Monday 14 April 2014

Film Review: Muppets Most Wanted

"Oh no! Disaster! It looks like they've ordered a sequel!" cries the opening number from Muppets Most Wanted. Except, a disaster this is not. Far from it in fact, as this second film since their 2011 'rebirth' shows that the Muppets are back by popular demand for good reason.

Come on everybody, strike up the band. The Muppets are back, and this time they're doing a sequel.

The 2011 Muppets film was actually the first film I reviewed on this here blog (and the review still makes me cringe to this day), but nevertheless, I felt a certain degree of fondness and eagerness towards this second film prior to seeing it. Thankfully, it didn't let me down.

On the whole, Most Wanted is more of the same from Henson's crop of famous felty friends; the humour is equal parts silly and referential, the characters are as loveable and iconic as ever and the guest stars are as wacky and random as you remember.

First off, the plot; Most Wanted picks up literally from where the first film left off. Hot on the heels of their comeback success, the Muppets are talked into doing a world tour by Ricky Gervais' conniving manager Dominic Badguy (it's French, apparently) and off they trot across Germany, Spain and the UK. Apparently a world tour comprises of three countries, all of which are in Europe. Along the way, Kermit the Frog unwittingly switches places with Constantine, the world's most dangerous frog, and sent off to a remote gulag in deepest Siberia. As you do.

If this sounds like a fairly generic and run-of-the-mill set-up, that's because it is. The world tour really just serves as a device for carting the Muppets around Europe, where they can make some puns about that country (Ein Berliner? More like ein Frankfurter!") before darting off to the next location. At the end of the day though, it doesn't really matter. The whole thing makes for some fun family-friendly escapades and happy songs, which is really all we're looking for in a Muppets movie ain't it?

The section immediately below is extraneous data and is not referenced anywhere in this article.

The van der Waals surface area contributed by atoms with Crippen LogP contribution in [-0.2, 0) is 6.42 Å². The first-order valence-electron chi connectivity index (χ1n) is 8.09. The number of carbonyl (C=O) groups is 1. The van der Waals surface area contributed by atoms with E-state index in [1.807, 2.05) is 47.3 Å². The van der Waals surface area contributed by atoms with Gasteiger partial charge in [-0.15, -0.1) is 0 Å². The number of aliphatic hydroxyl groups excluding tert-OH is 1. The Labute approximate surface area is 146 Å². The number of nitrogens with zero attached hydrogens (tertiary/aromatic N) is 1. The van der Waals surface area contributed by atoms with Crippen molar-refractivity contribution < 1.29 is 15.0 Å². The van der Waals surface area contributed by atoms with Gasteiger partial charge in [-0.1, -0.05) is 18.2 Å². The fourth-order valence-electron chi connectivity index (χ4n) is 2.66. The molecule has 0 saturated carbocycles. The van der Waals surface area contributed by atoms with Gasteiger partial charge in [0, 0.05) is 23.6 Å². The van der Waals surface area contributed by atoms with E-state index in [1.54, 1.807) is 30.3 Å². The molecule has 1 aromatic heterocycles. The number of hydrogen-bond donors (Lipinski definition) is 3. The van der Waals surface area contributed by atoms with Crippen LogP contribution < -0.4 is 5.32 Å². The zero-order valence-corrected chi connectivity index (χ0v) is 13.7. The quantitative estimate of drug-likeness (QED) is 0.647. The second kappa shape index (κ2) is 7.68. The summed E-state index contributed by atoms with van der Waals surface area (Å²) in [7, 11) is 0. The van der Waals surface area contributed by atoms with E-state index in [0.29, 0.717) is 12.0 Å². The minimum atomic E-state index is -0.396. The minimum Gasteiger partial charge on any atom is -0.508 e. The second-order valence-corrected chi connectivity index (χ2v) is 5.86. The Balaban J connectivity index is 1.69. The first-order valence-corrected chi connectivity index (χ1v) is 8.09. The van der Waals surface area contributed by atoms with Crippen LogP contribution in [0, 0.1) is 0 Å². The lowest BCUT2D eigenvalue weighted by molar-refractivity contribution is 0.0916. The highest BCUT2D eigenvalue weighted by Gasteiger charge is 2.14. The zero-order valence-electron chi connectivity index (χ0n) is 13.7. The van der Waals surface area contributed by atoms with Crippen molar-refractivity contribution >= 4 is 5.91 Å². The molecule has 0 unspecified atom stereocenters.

What the film is lacking is the presence of Jason Segel and Amy Adams - I thought the two were a great combo in the first film, especially Segel, whose enthusiasm and passion for Jim Henson's creations was oozing out of the screen. In Most Wanted, it just isn't the same without them.

Don't get me wrong, the new additions are great - the trio of Tina Fey, Ricky Gervais and Ty Burrell certainly bring lots of laughs to the table. Gervais, who is by no means everyone's cup of tea, is a hoot as 'number two' to Constantine, and even his pretty flat singing doesn't detract from his worthy addition to the cast. By far the best of the trio however is Ty Burrell, best known for his role as Phil Dunphy in Modern Family. Burrell plays a French Interpol agent, complete with thin upper-lip fuzz and six hour long lunch breaks. He is by far the funniest part of the whole thing - and how his character pronounces Muppets (Moopets, of course) never gets old.

I found that the songs were a bit hit and miss - some are seriously good, and dangerously catchy, such as the opening number 'We're Doing a Sequel!', which contains the brilliantly wry line 'everybody knows that the sequel is never quite as good'. Tina Fey's shining moment in 'The Big House' is also great, as is the the cheeky 'I'm Number One' with Gervais. I found that some of the others quickly faded into the background; 'Something So Right' with Celine Dion springs to mind. Unfortunately, nothing really reaches the heights of 'Life's A Happy Song' or 'Man or Muppet' from the first film.

The same can be said for some of the cameos - whilst some are good (James McAvoy, Chloe Moretz), others fail to register as a joke (Tom Hiddleston) or are just a lazy pun - look, it's Usher! And he's playing an usher! Hah!

It might sound like I'm giving this film a tough time for not being as amazing as the first, and that's because it isn't. On the other hand, those are some mighty high expectations. Viewed on its own merits, Muppets Most Wanted is a suitably zany and funny addition to the series, one definitely worth your time regardless of whether your a die-hard fan of Henson's plethora of characters, or a fairly casual viewer such as myself.

The Verdict: 7/10

It isn't perfect, and isn't as good as its predecessor, but Muppets Most Wanted is still an entertaining film with wide-ranging appeal to kids and adults alike. Fey, Gervais and Burrell make for a great lead trio alongside everybody's favourite felt friends. Anyone for a threequel?

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